It's great to return from my break. I hope you've enjoyed your summer so far.
Today's post provides tips to enhance your writing career that won't require a great deal of mental muscle or money.
As always, I welcome your comments, questions and suggestions.
If you're on board, let's get busy.
"What you don't know can’t hurt you,” states a popular adage.
Perhaps in some aspects of life this may ring true: the secrets to your mom’s meatloaf recipe; your “real” current weight; the hidden mysteries to what your future holds--being in the dark about these things definitely won’t doom you.
But, when it comes to writing survival and success, “Knowledge is power.”
That's right. Self-awareness can serve like a compass to navigate your writer’s journey with fewer detours, offer less road blocks, and help you truly go the distance.
Additionally, the more you learn the more you’ll earn.
Let’s examine how self-awareness can enhance your creative career and your bottom line:
SELF-AWARENESS HELPS TO
- Establish your U.S.P. and maintain a competitive edge
- Align your projects with your goals, passions and values
- Become more purposeful
- Save time and money due to “false starts”
- Become more focused and strategic; thereby increasing your productivity
- Make more informed decisions
- Exercise greater objectivity
- Partner with the best people
Here are a few examples of how self-awareness shows up in my writing life and makes me more successful and prolific, as opposed to just operating randomly (and blindly).
Some people thrive under pressure. I'm not one of them. Though I can handle "heat" I prefer not to. With this in mind, in order to produce at my best level and avoid unnecessary stress, I always work in advance of clients’ and editors’ deadlines.
Since I don’t like to spend a lot of time interacting on social media, (I consider myself more intellectual than social), I place XTRA effort on creating quality content on my blog. This in an effort to work smarter, not harder. How? As a result, fans and followers of my blog share my content in their vast “circles” and serve as “publicists” for my brand, in the absence of my own social media efforts. (By the way, thanks so much to those of you that do.You rock!)
SAVVY WITH CLIENTS
Choosing the right clients and editors to work with can go a long way in terms of productivity, peace of mind, and profitability. Based upon past experience and previous projects, I recognize exactly which personality traits and work styles offer the most compatibility and the best prospects for collaborative success. Knowing this allows me to have less trial and error and greater client retention.
THIS IS EVIDENCED BY:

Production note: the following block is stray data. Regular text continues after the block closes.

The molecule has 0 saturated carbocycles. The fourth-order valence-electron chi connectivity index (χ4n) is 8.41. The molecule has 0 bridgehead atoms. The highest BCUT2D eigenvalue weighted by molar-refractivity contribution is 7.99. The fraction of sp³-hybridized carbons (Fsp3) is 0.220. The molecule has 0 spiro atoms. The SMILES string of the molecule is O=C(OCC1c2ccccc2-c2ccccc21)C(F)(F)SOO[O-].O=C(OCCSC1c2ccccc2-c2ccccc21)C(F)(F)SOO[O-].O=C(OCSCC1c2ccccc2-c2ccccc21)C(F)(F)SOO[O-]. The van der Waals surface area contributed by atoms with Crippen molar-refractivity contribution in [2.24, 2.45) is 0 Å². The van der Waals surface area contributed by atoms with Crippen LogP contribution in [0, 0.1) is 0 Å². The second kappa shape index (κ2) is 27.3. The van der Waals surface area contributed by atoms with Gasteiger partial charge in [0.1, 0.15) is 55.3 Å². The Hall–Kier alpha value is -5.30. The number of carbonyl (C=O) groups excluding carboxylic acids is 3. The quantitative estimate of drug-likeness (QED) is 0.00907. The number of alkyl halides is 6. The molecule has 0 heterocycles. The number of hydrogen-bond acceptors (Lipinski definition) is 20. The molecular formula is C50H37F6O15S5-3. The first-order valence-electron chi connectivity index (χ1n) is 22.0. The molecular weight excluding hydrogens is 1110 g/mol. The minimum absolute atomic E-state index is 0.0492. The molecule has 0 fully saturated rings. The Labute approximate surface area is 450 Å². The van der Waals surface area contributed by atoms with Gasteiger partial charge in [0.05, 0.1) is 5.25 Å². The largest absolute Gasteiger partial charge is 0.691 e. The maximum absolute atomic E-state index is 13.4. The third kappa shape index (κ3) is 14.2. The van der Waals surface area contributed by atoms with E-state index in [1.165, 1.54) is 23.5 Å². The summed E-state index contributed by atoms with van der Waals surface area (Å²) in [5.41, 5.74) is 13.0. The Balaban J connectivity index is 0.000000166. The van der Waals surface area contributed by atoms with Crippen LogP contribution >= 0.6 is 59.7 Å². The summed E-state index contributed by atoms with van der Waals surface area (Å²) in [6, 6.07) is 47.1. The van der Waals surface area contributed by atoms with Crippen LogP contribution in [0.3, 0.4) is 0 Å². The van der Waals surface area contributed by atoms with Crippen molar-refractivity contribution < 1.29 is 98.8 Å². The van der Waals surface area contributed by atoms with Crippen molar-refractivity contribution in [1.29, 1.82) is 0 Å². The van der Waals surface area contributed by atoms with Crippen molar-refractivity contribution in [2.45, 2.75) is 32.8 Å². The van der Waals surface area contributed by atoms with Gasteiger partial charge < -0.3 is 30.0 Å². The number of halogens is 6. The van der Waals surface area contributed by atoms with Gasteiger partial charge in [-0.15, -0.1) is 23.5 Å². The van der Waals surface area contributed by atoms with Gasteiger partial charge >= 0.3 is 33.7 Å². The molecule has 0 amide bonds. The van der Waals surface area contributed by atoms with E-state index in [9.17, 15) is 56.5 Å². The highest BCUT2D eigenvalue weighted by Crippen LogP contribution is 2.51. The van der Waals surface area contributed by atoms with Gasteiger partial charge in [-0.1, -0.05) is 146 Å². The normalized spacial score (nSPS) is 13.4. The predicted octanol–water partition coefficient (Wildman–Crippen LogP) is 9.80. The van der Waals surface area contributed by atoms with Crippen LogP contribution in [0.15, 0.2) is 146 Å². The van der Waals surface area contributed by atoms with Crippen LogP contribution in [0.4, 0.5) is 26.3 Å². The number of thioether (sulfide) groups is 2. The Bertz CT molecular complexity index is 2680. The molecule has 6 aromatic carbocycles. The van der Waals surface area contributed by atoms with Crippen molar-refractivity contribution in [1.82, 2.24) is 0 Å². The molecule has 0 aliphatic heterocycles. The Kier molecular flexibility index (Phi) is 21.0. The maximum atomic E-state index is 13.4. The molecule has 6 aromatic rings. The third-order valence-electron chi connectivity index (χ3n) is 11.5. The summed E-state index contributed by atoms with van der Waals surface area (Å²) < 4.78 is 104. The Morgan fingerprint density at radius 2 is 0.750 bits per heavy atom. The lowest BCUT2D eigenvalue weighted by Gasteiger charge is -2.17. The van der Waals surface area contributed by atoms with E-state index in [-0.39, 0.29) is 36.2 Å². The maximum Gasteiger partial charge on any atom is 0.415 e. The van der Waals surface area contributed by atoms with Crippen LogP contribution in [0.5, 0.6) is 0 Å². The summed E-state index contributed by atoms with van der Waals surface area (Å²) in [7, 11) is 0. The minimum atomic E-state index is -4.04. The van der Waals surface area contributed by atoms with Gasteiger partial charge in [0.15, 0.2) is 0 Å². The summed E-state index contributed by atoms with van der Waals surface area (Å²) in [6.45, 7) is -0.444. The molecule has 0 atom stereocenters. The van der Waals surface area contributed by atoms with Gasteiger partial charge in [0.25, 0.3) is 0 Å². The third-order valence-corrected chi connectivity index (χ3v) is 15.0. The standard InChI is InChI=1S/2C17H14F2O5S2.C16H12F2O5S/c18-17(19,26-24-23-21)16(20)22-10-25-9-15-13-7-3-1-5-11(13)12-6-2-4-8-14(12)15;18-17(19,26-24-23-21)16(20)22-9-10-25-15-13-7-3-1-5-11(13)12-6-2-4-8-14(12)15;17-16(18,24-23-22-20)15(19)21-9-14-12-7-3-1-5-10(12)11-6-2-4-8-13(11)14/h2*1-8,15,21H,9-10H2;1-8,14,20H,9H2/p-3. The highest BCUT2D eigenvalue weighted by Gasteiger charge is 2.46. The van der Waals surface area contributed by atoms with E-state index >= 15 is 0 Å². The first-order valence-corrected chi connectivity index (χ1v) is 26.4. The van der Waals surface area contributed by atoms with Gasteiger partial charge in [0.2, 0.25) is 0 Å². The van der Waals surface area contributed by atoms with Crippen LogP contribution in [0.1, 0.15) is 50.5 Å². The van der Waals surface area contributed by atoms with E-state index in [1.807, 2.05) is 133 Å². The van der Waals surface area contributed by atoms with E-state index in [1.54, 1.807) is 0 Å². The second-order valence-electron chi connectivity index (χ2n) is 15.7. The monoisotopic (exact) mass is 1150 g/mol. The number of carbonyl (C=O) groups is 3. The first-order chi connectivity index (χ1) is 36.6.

Blogs with little or no growth
Blogs with few or no comments
Their refusal to take classes or read books that can increase
their creative I.Q.
their creative I.Q.
Not hiring an editor before publishing their books
Focusing on the wrong genre
Don’t let this be you. To realize your full writing potential, below are 8 key areas you should know like the back of your hand (in no particular order):
2. Your stressors
3. Your limiting beliefs and fears
4. Your target audience (and their pain points)
5. Your motivators
6. Your competition
7. Your creative “super powers”
8. Your needed areas of improvement
With this is mind, here are a few timely tips to help you know more, grow more, and operate from a place of greater wisdom and clarity:
Keep a journal.
Journals are great for documenting experiences, lessons learned, creative challenges, and future goals. Study it over time. Reflect. Assess. Observe patterns. Discover what has worked in the past and what didn‘t. Revisit. Revise.
Get a second opinion.
Many times we lack objectivity in evaluating our own work. That’s why it’s smart to have a critique group, an editor, or a writer you admire to provide creative input. Even the Bible states: “The wise seek counsel.”
Pay attention to what editors pay attention to.
Do they comment on your punctuation? Your grammar? Your flow? Do they praise your prose?
Is there commonality in their comments? Start here.
Here's how world-renowned writer, Warren Adler (War of the Roses author) views the role of self-awareness in his career: "When my self-awareness tells me I cannot fulfill my aspirations, I will quit cold."
Don't let your ego get in the way of your excellence. You're better than that.
If your goal is to be "known" by larger audiences, it's crucial that you get to know yourself better first---to offer them the best of you.
Thoughts here? Agree or disagree?
How has self-knowledge guided or influenced your career?
Image credits: Pixabay.com